If Black Sabbath are the grandfathers of heavy metal, then Judas Priest is the father that outdid them in almost every way. If you ask me to show someone what heavy metal is, I won’t hand them a copy of Paranoid or Master of Reality. I’ll instead hand them a copy of Screaming For Vengeance, British Steel, or Painkiller. That’s what Judas Priest means to the heavy metal community. Without them we wouldn’t have a classic look for heavy metal with studs and leather.
Thin Lizzy and Wishbone Ash might have been the first to use the twin-guitar attack, but Judas Priest was the one that solidified it in the heavy metal sphere. K.K. Downing and Glenn Tipton were and still are probably the best twin guitarists for any band. It was set to be the 50th anniversary celebration for Judas Priest this year. To make up for those shows being postponed, it’s high time for Judas Priest-A-Thon. The brother to the album by album reviews, Iron Maiden-A-Thon. You’re going to be getting a Judas Priest album review, every business day, until we’re all through.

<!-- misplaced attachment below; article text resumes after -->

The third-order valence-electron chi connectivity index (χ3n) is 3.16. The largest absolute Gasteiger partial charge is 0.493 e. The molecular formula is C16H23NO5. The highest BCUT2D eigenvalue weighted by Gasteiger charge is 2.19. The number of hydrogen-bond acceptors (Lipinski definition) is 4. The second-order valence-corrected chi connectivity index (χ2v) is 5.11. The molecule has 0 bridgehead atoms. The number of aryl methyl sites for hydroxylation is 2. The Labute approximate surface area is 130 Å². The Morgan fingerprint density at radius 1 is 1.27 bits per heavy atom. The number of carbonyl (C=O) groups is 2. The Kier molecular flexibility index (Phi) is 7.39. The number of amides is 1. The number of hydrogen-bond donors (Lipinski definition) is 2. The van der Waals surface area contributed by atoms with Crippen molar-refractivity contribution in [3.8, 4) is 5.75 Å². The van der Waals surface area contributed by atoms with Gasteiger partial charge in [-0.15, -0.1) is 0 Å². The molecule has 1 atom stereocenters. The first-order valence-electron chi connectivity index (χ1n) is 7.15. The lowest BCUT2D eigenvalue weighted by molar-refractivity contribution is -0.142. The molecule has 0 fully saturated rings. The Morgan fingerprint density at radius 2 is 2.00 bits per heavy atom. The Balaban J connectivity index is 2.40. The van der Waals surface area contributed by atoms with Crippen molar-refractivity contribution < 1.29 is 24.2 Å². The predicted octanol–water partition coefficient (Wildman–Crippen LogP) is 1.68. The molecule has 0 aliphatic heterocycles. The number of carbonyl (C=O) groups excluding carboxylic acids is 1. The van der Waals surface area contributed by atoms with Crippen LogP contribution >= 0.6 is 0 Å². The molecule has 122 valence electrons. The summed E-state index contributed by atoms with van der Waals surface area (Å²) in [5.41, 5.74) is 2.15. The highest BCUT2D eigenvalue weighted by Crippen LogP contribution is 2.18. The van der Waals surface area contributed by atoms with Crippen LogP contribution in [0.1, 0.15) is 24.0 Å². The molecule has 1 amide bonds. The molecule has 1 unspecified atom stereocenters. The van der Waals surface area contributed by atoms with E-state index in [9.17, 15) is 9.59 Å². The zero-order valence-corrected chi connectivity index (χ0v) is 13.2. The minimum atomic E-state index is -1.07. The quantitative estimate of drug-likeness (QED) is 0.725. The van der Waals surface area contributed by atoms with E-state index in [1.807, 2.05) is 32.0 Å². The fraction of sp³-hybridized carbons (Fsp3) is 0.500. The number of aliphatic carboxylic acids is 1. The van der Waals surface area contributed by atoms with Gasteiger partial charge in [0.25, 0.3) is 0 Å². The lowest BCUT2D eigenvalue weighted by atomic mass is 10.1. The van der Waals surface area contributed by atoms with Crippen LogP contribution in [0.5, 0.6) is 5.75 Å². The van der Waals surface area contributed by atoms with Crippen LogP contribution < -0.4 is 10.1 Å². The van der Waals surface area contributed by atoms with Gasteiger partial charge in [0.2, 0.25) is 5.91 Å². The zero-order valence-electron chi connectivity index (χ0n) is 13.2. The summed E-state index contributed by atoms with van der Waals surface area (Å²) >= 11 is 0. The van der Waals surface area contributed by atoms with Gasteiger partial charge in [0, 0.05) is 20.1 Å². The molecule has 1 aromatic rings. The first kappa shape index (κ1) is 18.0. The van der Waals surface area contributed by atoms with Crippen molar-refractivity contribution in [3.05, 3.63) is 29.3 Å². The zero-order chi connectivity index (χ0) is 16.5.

Judas Priest, like many metal bands of the 80’s, were facing a different landscape in the 90’s. They had a new lead singer in Tim “Ripper” Owens, and their previous album, Jugulator was not as popular as they thought it would be. It would take another four years for Judas Priest to return to the studio. In 2001, they released, Demolition. Is it better than Jugulator? Does it do something different? Let’s find out.
Background On Demolition
Ripper Owens cut his teeth as a Judas Priest cover singer, and then finally got the chance to be the real thing. His debut album, Jugulator was a mixed bag that didn’t really sound like Judas Priest. It was a sign of the times that they were moving into a newer, updated sound. That album didn’t sell nearly as well as the previous albums, breaking a multiple album streak of going Gold in the US. Judas Priest would take yet another hiatus and regroup in the studio in 1999. Going back to Silvermere Studios in Surrey, England, their next album would take much longer to record and release.